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President’s Baby Rallies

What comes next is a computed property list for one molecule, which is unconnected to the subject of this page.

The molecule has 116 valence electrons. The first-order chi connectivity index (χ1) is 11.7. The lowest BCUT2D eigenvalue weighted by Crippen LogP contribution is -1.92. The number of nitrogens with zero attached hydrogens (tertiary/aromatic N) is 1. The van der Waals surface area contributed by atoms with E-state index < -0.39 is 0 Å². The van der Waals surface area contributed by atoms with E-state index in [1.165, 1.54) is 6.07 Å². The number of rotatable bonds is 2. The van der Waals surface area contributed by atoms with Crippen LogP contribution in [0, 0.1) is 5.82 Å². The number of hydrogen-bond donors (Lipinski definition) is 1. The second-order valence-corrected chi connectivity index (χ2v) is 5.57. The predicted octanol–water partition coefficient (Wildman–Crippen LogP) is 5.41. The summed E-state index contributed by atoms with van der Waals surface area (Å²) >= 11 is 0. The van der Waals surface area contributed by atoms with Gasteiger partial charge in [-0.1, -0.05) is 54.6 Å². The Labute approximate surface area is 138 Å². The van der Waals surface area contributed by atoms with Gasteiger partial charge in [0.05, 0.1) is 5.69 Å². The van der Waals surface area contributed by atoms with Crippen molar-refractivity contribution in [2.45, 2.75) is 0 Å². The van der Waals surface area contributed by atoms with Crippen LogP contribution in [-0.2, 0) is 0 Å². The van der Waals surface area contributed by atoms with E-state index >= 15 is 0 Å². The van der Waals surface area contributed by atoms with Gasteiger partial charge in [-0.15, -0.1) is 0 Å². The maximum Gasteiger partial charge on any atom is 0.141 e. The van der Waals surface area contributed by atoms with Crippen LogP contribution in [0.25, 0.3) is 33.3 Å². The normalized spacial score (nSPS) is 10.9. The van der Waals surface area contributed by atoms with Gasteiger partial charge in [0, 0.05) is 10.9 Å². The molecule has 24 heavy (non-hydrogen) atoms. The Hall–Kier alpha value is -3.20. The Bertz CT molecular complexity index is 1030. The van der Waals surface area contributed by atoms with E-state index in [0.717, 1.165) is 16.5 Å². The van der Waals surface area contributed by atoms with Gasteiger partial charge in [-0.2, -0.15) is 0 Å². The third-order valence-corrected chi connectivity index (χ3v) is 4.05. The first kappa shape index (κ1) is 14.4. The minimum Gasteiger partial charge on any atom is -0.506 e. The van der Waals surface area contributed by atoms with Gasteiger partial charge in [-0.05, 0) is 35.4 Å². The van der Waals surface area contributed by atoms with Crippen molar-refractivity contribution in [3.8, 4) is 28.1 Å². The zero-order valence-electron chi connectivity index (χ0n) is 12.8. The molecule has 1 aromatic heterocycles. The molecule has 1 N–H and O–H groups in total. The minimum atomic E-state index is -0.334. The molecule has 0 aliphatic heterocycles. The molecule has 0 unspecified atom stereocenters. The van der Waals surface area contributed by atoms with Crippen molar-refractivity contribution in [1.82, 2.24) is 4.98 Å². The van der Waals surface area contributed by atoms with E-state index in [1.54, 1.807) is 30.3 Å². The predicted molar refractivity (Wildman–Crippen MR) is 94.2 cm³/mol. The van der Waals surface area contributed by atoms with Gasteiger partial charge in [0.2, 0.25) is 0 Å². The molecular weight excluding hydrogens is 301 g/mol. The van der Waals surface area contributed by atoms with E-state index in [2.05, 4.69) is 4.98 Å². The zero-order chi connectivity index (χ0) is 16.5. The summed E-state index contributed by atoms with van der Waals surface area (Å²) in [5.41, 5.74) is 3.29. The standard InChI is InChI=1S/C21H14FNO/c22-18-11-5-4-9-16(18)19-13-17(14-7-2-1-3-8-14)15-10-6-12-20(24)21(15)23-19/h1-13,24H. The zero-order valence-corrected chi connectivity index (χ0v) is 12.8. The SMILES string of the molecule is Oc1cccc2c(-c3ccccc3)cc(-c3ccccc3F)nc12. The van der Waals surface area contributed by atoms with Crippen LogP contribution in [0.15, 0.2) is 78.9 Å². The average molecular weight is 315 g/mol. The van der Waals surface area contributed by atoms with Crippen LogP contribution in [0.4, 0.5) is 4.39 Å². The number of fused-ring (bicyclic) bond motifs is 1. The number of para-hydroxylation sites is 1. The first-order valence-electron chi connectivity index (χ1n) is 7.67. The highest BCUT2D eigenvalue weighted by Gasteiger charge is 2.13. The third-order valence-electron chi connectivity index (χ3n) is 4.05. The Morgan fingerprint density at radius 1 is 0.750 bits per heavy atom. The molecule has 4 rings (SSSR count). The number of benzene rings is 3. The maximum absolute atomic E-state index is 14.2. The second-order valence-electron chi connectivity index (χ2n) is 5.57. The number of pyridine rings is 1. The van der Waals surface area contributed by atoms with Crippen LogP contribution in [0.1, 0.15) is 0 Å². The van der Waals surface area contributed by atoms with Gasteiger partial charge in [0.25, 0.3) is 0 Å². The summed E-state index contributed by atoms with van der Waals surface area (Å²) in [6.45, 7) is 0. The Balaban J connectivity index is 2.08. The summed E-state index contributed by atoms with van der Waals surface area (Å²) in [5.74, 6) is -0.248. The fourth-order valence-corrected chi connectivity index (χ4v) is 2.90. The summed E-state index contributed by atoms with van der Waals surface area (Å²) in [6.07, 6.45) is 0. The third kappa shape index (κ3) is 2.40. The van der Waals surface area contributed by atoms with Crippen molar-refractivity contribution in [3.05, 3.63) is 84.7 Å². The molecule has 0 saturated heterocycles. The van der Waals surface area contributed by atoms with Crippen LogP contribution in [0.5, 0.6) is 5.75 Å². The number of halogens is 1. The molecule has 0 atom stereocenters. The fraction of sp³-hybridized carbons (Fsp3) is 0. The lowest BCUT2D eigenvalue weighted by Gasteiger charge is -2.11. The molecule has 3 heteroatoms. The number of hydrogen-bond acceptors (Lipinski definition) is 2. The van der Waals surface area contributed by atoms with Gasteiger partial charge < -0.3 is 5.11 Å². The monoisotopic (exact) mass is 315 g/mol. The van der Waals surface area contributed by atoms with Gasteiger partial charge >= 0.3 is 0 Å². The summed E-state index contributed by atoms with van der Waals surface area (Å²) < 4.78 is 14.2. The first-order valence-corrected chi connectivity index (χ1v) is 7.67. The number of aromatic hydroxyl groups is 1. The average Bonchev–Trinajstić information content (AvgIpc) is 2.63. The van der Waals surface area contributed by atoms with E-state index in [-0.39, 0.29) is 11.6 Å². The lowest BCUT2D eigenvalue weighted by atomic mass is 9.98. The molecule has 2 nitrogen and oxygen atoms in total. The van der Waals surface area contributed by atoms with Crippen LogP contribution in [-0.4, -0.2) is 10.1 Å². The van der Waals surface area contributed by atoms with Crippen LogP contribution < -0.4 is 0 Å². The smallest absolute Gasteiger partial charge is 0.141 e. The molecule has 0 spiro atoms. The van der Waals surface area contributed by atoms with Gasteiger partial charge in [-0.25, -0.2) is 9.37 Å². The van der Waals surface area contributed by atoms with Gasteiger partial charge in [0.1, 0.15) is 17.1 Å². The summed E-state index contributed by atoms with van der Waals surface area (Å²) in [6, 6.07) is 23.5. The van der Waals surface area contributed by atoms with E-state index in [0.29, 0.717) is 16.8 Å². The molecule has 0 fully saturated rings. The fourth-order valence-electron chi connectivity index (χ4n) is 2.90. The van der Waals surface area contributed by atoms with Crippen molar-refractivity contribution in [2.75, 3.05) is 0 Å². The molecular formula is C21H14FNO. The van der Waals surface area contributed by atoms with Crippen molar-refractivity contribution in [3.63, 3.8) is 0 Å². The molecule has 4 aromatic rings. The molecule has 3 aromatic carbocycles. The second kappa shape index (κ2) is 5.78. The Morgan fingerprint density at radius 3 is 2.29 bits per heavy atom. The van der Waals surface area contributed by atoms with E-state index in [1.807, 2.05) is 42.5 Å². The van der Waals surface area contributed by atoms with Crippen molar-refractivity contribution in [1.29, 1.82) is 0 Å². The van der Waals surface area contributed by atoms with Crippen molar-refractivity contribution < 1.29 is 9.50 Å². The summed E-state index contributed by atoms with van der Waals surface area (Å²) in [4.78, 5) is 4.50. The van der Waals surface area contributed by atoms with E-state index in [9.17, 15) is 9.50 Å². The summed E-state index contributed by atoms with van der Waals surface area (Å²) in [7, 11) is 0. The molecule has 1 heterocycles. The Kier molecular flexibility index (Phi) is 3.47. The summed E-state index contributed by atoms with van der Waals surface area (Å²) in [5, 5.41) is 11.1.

Aug. 8, 1963 - At the Boston Children’s Medical Center tonight, President Kennedy’s one-day-old son rallied after a crisis this afternoon in which he suffered increasing breathing problems. (Pictured below is the President earlier today at the medical center.) Young Patrick Bouvier Kennedy showed an “immediate improvement” after he was placed in a submarine-like high-pressure chamber which forced oxygen into his tiny lungs. The baby began breathing with less effort, and his pulse and respiration went down after he entered the breathing device. Tonight, doctors decided to keep the infant in the pressure chamber at least until tomorrow, and President Kennedy decided to spend the night at the hospital. Five-man medical teams worked in relays inside the chamber, rotating every two hours. Press Secretary Pierre Salinger described the white-painted chamber as similar in construction to a submarine, with air locks and pressure doors. It is 31 feet long, 8 feet in diameter, and has an inner shell almost the same size. Salinger said the chamber had “been used during the last year in a number of successful cases involving babies who had a lack of oxygen.” However, the Press Secretary pointed out that Patrick is suffering from a lung ailment and that all the other babies who have been treated in the chamber have had heart problems. Thus, Salinger said, there is no precedent. Earlier, the President telephoned Mrs. Kennedy, who is recovering from the Caesarean delivery at Otis Air Force Base Hospital, and told her that the baby’s condition was “slightly improved.” The child developed the breathing problems shortly after birth at the hospital on Cape Cod yesterday. Physicians described it as an idiopathic respiratory distress syndrome. This meant the baby’s lungs had not developed sufficiently to function properly.


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